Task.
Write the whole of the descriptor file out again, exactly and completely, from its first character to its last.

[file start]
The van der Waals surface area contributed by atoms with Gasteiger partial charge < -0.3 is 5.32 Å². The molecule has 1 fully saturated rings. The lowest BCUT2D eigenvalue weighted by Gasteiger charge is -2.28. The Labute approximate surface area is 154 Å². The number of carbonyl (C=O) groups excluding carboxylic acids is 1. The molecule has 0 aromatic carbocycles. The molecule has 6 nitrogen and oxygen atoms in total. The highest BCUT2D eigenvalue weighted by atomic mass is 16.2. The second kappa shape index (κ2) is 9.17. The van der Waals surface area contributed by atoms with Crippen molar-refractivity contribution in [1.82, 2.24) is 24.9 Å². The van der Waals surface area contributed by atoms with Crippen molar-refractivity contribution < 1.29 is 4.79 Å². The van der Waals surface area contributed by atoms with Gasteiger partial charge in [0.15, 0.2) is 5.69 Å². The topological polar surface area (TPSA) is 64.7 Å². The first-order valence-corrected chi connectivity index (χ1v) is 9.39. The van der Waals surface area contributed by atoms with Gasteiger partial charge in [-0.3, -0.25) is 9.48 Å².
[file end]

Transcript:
The van der Waals surface area contributed by atoms with Gasteiger partial charge < -0.3 is 5.32 Å². The molecule has 1 fully saturated rings. The lowest BCUT2D eigenvalue weighted by Gasteiger charge is -2.28. The Labute approximate surface area is 154 Å². The number of carbonyl (C=O) groups excluding carboxylic acids is 1. The molecule has 0 aromatic carbocycles. The molecule has 6 nitrogen and oxygen atoms in total. The highest BCUT2D eigenvalue weighted by atomic mass is 16.2. The second kappa shape index (κ2) is 9.17. The van der Waals surface area contributed by atoms with Crippen molar-refractivity contribution in [1.82, 2.24) is 24.9 Å². The van der Waals surface area contributed by atoms with Crippen molar-refractivity contribution < 1.29 is 4.79 Å². The van der Waals surface area contributed by atoms with Gasteiger partial charge in [0.15, 0.2) is 5.69 Å². The topological polar surface area (TPSA) is 64.7 Å². The first-order valence-corrected chi connectivity index (χ1v) is 9.39. The van der Waals surface area contributed by atoms with Gasteiger partial charge in [-0.3, -0.25) is 9.48 Å².